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Christian May 10, 2006 01:44

Shock in nozzle - when
 
If I in a convergent-divergent nozzle have choked flow, and decrease the back pressure I will get a normal shock in the divergent section that moves downward as the back pressure decerases. It is also possible to overexpand the flow if the nozzle is "too long". But how do I know when I will get a normal shock in the divergent section and when I will overexpand the flow?

O. May 10, 2006 03:09

Re: Shock in nozzle - when
 
It depends on the ratio between the total pressure (before the shock) and the ambient pressure. As this ratio increases the shock moves towards the end of your nozzle extension. If you compute the flow properties, using isentropic flow relations, from the shock towards the exit plane you have to end up with the ambient pressure. At one point the shock reaches the exit, but the pressure is still slightly too low. A normal shock, however, would compress it too much (you have to reach ambient pressure after the shock). Hence the pressure is readjusted by an oblique shock. This is what you called overexpanded flow in your question. The jet forms a rather complex structure of alternating compression and expansion zones after the exit. Try to search the web for overexpanded jets, there should be some nice explanations somewhere.

Christian May 10, 2006 05:52

Re: Shock in nozzle - when
 
Thanks. I am aware that in case of over/under expanded flow the pressure is adjusted by oblique shocks. My question is for the overexpanded case, how do I know when I will get a normal shock somewhere in the nozzle and when will I get a oblique shock emerging from the nozzle edge. It is related to the fact that if you make the nozzle "too long" the flow velocity keeps increasing and the pressure decreasing to below the ambient pressure = overexpanded. Another situation could be that a normal shock forms in the nozzle. I fail to see how I can predict which situation will be applied for a given nozzle. I have searched the internet, but have not found and guidelines to my question.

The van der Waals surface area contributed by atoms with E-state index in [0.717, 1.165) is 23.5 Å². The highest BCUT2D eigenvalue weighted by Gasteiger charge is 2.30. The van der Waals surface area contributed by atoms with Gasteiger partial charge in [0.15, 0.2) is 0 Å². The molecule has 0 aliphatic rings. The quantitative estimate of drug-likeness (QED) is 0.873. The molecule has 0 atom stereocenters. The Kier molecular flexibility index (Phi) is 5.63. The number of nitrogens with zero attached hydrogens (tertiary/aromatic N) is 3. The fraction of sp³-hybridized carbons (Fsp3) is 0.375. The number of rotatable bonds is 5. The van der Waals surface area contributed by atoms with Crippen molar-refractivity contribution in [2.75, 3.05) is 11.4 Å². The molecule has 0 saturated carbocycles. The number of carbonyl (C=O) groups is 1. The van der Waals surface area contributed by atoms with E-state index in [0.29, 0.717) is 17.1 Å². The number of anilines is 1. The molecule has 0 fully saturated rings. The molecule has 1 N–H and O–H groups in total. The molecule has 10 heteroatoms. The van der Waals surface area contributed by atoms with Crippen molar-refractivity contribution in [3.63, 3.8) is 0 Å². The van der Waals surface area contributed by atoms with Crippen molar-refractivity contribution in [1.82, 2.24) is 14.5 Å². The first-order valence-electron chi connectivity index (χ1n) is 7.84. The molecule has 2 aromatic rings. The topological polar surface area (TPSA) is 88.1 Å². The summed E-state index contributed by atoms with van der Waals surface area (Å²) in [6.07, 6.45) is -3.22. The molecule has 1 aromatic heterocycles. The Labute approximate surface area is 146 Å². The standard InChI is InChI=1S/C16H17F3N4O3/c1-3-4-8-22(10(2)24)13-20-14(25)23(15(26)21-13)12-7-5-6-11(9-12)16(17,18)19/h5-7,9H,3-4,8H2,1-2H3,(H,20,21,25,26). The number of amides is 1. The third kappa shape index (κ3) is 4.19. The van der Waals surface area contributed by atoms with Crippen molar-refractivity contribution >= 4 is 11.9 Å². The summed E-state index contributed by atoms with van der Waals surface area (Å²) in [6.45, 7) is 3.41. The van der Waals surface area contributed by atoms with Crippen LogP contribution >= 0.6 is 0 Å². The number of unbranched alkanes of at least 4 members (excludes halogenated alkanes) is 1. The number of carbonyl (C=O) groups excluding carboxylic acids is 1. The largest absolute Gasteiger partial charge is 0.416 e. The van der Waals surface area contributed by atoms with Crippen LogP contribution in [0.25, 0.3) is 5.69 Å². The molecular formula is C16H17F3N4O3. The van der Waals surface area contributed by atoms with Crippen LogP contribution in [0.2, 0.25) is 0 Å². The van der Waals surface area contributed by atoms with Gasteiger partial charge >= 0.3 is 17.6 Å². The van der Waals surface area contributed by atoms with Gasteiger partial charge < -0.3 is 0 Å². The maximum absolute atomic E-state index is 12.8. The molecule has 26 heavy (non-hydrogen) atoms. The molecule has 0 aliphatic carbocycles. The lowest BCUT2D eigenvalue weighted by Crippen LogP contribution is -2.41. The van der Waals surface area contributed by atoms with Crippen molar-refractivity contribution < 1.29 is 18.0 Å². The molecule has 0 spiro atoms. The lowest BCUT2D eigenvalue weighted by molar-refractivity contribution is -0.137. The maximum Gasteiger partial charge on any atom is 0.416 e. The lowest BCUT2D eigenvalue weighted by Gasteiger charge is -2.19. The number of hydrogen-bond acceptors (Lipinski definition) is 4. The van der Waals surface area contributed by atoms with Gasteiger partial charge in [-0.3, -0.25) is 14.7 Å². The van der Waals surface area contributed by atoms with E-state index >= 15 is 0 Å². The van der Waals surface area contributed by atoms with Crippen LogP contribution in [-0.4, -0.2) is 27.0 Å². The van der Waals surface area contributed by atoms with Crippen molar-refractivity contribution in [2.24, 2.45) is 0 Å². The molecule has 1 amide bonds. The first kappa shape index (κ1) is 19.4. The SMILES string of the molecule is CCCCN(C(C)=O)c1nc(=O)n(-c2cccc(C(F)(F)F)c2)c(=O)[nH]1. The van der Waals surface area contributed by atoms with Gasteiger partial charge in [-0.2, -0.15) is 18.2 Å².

O. May 10, 2006 08:05

Re: Shock in nozzle - when
 
The keypoint is the pressure ratio. Try the following:
  1. Assume a pressure ratio p_chamber/p_ambient
  2. Compute the flow in the nozzle as isentropic flow (assume there is no shock at all)
  3. Compare the nozzle exit pressure with the ambient pressure
  4. Try to reach the ambient pressure by using the relations for a normal shock (between nozzle exit and ambient conditions)
  5. If the pressure after the shock is below ambient pressure you have to move the shock towards the throat
  6. If the pressure after the shock is above ambient pressure the nozzle is overexpanded. In this case you get an oblique shock plus cell structure downstream from the nozzle

I hope this helps.


Christian May 15, 2006 06:20

Re: Shock in nozzle - when
 
- It does. Thanks.

kabilan September 20, 2014 09:26

nozzle shock structure
 
hey thank you guys.
i have seen your conversations it is very useful.
i have a problem, i do have only total pressure.
how can i give boundary condition value as pressure inlet condition in two spaces ie. total pressure and initial supersonic pressure condition.and operating condition.
i would like to see jet structure in under expansion and over expansion condition. thank you.


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